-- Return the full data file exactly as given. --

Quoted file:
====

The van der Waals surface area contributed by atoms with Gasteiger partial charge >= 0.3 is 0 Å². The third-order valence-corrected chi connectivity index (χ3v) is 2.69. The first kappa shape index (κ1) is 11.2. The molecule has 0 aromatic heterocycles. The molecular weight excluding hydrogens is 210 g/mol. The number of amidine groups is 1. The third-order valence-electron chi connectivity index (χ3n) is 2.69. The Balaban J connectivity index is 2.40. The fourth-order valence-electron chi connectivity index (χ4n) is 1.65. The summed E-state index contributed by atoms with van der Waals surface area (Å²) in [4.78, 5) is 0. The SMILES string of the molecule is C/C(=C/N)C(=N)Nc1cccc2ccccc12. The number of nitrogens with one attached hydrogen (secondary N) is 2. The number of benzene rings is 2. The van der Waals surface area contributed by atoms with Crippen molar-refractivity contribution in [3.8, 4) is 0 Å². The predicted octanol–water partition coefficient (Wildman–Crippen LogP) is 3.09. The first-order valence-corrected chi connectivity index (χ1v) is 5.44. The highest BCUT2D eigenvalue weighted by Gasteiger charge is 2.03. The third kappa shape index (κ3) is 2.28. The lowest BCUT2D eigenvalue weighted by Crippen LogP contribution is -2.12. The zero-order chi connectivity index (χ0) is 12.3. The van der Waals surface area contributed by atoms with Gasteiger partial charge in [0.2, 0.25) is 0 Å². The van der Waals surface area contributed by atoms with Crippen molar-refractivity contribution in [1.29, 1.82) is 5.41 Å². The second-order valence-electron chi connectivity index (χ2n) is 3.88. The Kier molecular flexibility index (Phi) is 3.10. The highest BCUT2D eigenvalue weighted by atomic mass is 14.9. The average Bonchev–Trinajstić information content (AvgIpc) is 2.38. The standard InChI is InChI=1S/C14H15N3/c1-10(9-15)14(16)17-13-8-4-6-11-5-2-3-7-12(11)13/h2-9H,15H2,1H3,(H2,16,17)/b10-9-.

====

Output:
The van der Waals surface area contributed by atoms with Gasteiger partial charge >= 0.3 is 0 Å². The third-order valence-corrected chi connectivity index (χ3v) is 2.69. The first kappa shape index (κ1) is 11.2. The molecule has 0 aromatic heterocycles. The molecular weight excluding hydrogens is 210 g/mol. The number of amidine groups is 1. The third-order valence-electron chi connectivity index (χ3n) is 2.69. The Balaban J connectivity index is 2.40. The fourth-order valence-electron chi connectivity index (χ4n) is 1.65. The summed E-state index contributed by atoms with van der Waals surface area (Å²) in [4.78, 5) is 0. The SMILES string of the molecule is C/C(=C/N)C(=N)Nc1cccc2ccccc12. The number of nitrogens with one attached hydrogen (secondary N) is 2. The number of benzene rings is 2. The van der Waals surface area contributed by atoms with Crippen molar-refractivity contribution in [3.8, 4) is 0 Å². The predicted octanol–water partition coefficient (Wildman–Crippen LogP) is 3.09. The first-order valence-corrected chi connectivity index (χ1v) is 5.44. The highest BCUT2D eigenvalue weighted by Gasteiger charge is 2.03. The third kappa shape index (κ3) is 2.28. The lowest BCUT2D eigenvalue weighted by Crippen LogP contribution is -2.12. The zero-order chi connectivity index (χ0) is 12.3. The van der Waals surface area contributed by atoms with Gasteiger partial charge in [0.2, 0.25) is 0 Å². The van der Waals surface area contributed by atoms with Crippen molar-refractivity contribution in [1.29, 1.82) is 5.41 Å². The second-order valence-electron chi connectivity index (χ2n) is 3.88. The Kier molecular flexibility index (Phi) is 3.10. The highest BCUT2D eigenvalue weighted by atomic mass is 14.9. The average Bonchev–Trinajstić information content (AvgIpc) is 2.38. The standard InChI is InChI=1S/C14H15N3/c1-10(9-15)14(16)17-13-8-4-6-11-5-2-3-7-12(11)13/h2-9H,15H2,1H3,(H2,16,17)/b10-9-.